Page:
The other day I strapped a lead on my 40 kg Alsatian named Krypto, decided to take a trip down memory lane, and go white-man-walking-the-dog in Thamel. He had never been there before in all his nine years, and I hadn’t visited it in over a decade, even though I live just a few kilometers away.
It’s not that I don’t like Thamel. I have many fond memories of it. But when living next to Jhamel, it seems that any trip to Thamel is unnecessary, especially if what you are after is continental food or a loud bar. And after all that, there’s Foodmandu.
My first stop was the Garden of Dreams, a new addition to Thamel. But they wouldn’t let me in with my comfort dog, and I was immediately put off by the entrance fee for tourists. What’s inside, Bhaktapur?
So instead we turned into the familiar gullies lined with tourist traps, gem shops and other stores filled with fake goods. Thamel is a unique spot on the planet, rivaled only by Khaosan Road in the heart of Bangkok. But our version is not famous for its fried-bug vendors. Instead, we are famous for ripped DVDs, small bronze statues, giant Khukuris, Tiger Balm and knockoffs of just about anything else.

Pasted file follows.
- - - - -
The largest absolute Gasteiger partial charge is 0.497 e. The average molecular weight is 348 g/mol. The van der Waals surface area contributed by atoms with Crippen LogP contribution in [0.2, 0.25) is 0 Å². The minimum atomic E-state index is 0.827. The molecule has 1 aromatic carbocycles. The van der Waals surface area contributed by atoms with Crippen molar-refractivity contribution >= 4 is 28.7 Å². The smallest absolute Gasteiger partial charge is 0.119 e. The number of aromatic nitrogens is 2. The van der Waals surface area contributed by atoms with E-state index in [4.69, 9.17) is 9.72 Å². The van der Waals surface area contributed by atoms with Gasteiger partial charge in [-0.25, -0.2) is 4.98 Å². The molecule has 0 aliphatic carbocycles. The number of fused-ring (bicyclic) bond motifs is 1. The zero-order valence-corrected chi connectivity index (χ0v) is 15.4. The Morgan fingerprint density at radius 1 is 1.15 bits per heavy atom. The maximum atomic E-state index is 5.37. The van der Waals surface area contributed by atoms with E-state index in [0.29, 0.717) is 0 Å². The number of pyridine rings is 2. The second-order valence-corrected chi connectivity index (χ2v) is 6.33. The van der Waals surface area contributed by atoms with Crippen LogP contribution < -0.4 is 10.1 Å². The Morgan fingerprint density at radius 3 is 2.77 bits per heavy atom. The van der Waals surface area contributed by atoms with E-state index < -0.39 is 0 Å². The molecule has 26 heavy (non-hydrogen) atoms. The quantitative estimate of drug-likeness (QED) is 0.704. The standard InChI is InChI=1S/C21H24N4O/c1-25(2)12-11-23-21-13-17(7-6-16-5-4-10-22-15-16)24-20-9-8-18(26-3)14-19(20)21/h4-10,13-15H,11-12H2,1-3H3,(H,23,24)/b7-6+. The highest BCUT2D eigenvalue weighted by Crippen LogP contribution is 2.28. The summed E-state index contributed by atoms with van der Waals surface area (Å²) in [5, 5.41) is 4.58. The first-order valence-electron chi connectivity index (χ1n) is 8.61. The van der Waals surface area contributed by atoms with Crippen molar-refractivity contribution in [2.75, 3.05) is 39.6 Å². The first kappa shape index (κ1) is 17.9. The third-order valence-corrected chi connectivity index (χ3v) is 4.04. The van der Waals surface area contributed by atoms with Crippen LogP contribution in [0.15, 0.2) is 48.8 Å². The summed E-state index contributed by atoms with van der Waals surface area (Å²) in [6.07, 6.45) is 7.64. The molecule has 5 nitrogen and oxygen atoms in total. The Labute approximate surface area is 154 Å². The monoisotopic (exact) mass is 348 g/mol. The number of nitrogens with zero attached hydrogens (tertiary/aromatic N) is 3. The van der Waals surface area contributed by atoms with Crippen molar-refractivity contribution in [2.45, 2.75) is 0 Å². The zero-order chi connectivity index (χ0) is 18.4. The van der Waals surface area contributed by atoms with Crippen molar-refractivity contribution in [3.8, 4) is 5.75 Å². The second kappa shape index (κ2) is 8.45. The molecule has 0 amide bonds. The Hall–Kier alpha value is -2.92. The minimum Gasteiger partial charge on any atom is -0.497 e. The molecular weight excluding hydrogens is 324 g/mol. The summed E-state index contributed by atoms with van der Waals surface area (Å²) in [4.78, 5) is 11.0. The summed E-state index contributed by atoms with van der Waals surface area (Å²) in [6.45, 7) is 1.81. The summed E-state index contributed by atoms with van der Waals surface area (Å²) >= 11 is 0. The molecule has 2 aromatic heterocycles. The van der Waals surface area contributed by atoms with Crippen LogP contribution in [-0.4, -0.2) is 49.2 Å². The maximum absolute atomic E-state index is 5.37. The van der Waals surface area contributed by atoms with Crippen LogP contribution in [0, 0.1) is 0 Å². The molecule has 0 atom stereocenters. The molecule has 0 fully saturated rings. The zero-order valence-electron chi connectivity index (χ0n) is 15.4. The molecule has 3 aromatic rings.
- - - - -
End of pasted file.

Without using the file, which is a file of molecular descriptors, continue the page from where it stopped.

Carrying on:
My first trip to Thamel was back in the early 2000s, when my job was to shepherd an American study-abroad students for a night out in the town. Their day job was to study real Buddhism in Boudha (vs. the fake stuff they were learning in America).
I’ll never forget taking that group of 15 or so women undergraduates to the Underground Bar, and walking them into a crowd of all-Nepali boys dancing with each other to the tune of Y-M-C-A. The girls all looked at me; had I taken them to a gay bar?
No, I had to explain, this is just the way it is here. Guys dance with each other in mirrored bars, and almost everyone is straight (and a Nepali girl wouldn’t be caught dead in a place like this). We all had a fantastic time dancing and drinking warm beer, and several marriage proposals ensued. - See more at: http://english.onlinekhabar.com/2016/03/18/372725#sthash.rqY7iMCW.dpuf
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